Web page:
Marsilius of Padua


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Related to Marsilius of Padua: John Wycliffe

Mar·sil·i·us of Padua

 (mär-sĭl′ē-əs) 1280?-1343?
Italian philosopher who wrote Defender of the Peace, a work that denied the secular authority of the pope.

Marsilius of Padua

(mɑːˈsɪlɪəs)
n
(Biography) Italian name Marsiglio dei Mainardini. ?1290–?1343, Italian political philosopher, best known as the author of the Defensor pacis (1324), which upheld the power of the temporal ruler over that of the church
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They are the eagle's flight: Dante's Paradiso VI and the Monarchia; Marsilius of Padua and the question of legitimacy; individual freedom in William of Ockham's Breviloquium; Petrarch, Cola de Riezo, and the Battle of Rome; the prophetic widow: Birgitta of Sweden and the Revelaciones; and Catherine of Siena and the mystical body of the church.
Part II examines the works of Sir Robert Filmer and Jacques-Benigne Bossuet, while Part III surveys the writings of Marsilius of Padua and John Ponet.
Along the way, he might refer to Marsilius of Padua, Johan Huizinga, Thomas Muenzer, Karl Lowith, and Manuel Garcia Pelayo.
See especially Chapter 13 of Discourse Two titled, "On the Status of Supreme Poverty, Which Is Usually Called Evangelical Perfection; And that This Status Was Held by Christ and His Apostles," Marsilius of Padua, Defensor Pacis, trans.
Toward the end of the medieval period, Marsilius of Padua restricted Christianity to a nonpolitical role.
Hopper describes theories of the relationship between church and state associated with thirteenth-century figures such as Marsilius of Padua, who predates the life of Thomas Erastus (1524-1583), as offering "a persuasive statement of the Erastian position" (174).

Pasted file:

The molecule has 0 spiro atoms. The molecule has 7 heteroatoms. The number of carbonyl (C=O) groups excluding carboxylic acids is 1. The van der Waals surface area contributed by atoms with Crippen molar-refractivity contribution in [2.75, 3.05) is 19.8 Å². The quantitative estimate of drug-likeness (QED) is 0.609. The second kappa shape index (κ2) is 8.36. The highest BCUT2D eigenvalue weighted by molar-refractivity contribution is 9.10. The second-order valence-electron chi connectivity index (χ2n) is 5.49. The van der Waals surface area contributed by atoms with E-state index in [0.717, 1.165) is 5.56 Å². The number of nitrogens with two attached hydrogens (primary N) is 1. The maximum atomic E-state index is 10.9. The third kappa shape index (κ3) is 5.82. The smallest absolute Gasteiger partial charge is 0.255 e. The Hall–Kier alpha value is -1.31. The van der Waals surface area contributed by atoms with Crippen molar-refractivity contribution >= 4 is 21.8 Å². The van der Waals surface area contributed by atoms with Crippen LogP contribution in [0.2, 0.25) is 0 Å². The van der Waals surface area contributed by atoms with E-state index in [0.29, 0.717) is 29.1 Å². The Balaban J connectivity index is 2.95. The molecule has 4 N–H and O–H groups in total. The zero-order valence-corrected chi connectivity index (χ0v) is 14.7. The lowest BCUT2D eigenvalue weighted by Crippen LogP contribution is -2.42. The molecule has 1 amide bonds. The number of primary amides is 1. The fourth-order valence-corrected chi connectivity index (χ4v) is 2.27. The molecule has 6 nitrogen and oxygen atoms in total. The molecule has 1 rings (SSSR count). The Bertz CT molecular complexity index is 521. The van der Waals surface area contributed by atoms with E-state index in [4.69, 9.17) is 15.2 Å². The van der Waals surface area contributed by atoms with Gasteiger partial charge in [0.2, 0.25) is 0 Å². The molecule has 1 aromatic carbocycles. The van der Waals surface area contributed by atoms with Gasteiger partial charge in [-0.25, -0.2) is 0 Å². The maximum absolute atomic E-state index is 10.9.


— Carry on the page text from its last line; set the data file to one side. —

Part of a valuable series presenting current thinking, research, and new questions and methods on selected topics, the present volume contains nine chapters on various aspects of the celebrated thinker Marsilius of Padua.
Republicanism and Absolutism in the thougth of Marsilius of Padua.
In her discussions of Thomas Aquinas, John of Paris, Marsilius of Padua, and William of Ockham, she illustrates with exceptional clarity how the displacement of civic by legal relations reinforced the dominance of property.
I: Marsilius of Padua and Medieval Political Philosophy, y II: The Defensor Pacis); Marsile de Padoue.
If there were a secularizing tendency, some of its thickest roots grew from theology and canon law, which Marsilius of Padua and others had shown could be used to defend secular royal power.
The World of Marsilius of Padua, edited by Gerson Moreno-Riano.